May,01: Irrfan is back to work after a year of battling cancer. We bring you a day in his life from his film set.
In the quiet, oppressive heat of the Rajasthan summer, frequently interrupted by birds of assorted species competing to be heard, one man quietly makes his way from his room to the film’s set. “Irrfan sir on floor”, a walkie-talkie crackles, and a soft silence descends as the chatter subsides.
I was travelling on a speedy train ride, had dreams, plans, aspirations, goals, was fully engaged in them. And suddenly someone taps on my shoulder and I turn to see. It’s the TC: “Your destination is about to come. Please get down.” I am confused: “No, no. My destination hasn’t come.” “No, this is it. This is how it is sometimes.”
Irrfan wrote that in June last year. As all Indian train passengers are prone to do, he and wife Sutapa have been haggling and negotiating with the TC for many months now. He’s still on the train. While there is no sign-off on having been “cured” when it is cancer that you are battling, they are as of now defiantly continuing going about the journey, having paid a fine, hoping that will settle the issue, and keeping a wary eye just in case the TC were to head back towards them again.
Irrfan is back to work. He seems to be quite some distance from medical backup, though, at his desolate shooting venue at Ravla Khempur, a two-hour drive from Udaipur. Doctors call from Mumbai and keep in touch on a daily basis, sometimes more often. Sutapa has recently taken Irrfan across to Udaipur for an injection advised by the doctor. She is happy at the concern and personal engagement doctors in India have offered. “The doctors in London were very good, of course – but it’s a professional atmosphere. Can you imagine them personally calling asking about his well-being?” Is it advisable for him to be out here, this far from Mumbai? “The doctors themselves said he should get back to work rather than just rest idly. He is a workaholic. His mind is in a better place when he is doing what he does best. He is happy, see?
His eyes light up when he gets on to the floor, but the battery drops from full charge to fifty percent fairly quickly and when work is done, Irrfan looks to retreat into a quiet room. The food and water are carefully curated. He holds an ice pack to his face ever so often. More ice packs find their way to a basin along with ice blocks and towels. He places his feet in it and closes his eyes, disengaged, momentarily, from all that is going on around him.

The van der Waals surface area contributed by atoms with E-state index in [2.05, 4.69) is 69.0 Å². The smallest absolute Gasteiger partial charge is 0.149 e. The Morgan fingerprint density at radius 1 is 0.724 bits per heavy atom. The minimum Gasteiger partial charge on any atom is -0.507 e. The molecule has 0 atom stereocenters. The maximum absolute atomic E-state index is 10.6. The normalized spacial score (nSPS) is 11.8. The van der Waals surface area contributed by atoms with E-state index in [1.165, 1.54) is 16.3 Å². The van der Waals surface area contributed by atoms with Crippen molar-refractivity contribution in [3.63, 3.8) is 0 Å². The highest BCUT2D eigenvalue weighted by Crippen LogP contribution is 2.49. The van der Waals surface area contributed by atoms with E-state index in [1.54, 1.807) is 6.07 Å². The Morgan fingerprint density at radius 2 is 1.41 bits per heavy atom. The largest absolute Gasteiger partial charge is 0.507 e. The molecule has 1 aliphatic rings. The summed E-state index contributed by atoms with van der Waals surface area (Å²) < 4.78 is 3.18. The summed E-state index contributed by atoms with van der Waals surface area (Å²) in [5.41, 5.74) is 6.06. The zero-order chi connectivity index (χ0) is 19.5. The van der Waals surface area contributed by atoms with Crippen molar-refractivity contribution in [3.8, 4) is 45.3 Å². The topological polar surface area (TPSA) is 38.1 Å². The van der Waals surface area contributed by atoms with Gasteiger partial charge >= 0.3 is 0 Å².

Talking tires him, and one does not, therefore, add to his fatigue, observing his day quietly from a distance, not wanting to bring in the inanity of a “ aapko kaisa lag raha hai?”.
He handles the scorching afternoon sun with a passive acceptance. A scene has to be reshot with a junior actor. It doesn’t go as desired the first time around. He repeats it once, then twice, not a hint of irritation at having to put more energy into something he had done competently in the first go. The junior is apologetic, but Irrfan sir isn’t throwing any tantrums. The scene finally done, digging his teeth into a (medically suggested) ganna and clearly relishing it, he seems at peace and in place in the oppressive heat. It is his home state, after all. Even if the flesh is weak, the spirit is peppy.
Sutapa asks him if he saw the peacocks in the courtyard earlier in the morning. He makes observations about the birds, the trees, the architecture – he is certainly not lost in himself. The engagement with cancer has made him even more curious about the smallest of things. He absorbs and relishes them. He speaks of how the wind has changed, how the people around him are so gentle and supportive, can he have a little of that tempting lookingpoha, please? Just a little, with thenamkeen and the pyaaz, haan?
Oh, and of course, what’s happening in the elections? Views come aplenty. He listens for a short while, then the battery dips, and he disengages.
The day draws to a close. He heads to his car. Kids from the area run to ask for an autograph. The guards shoo them away. The tired, recovering star again throws no tantrum, calls them to the car’s window, scribbles a few lines, makes their day. Then settles back in his seat and closes his eyes.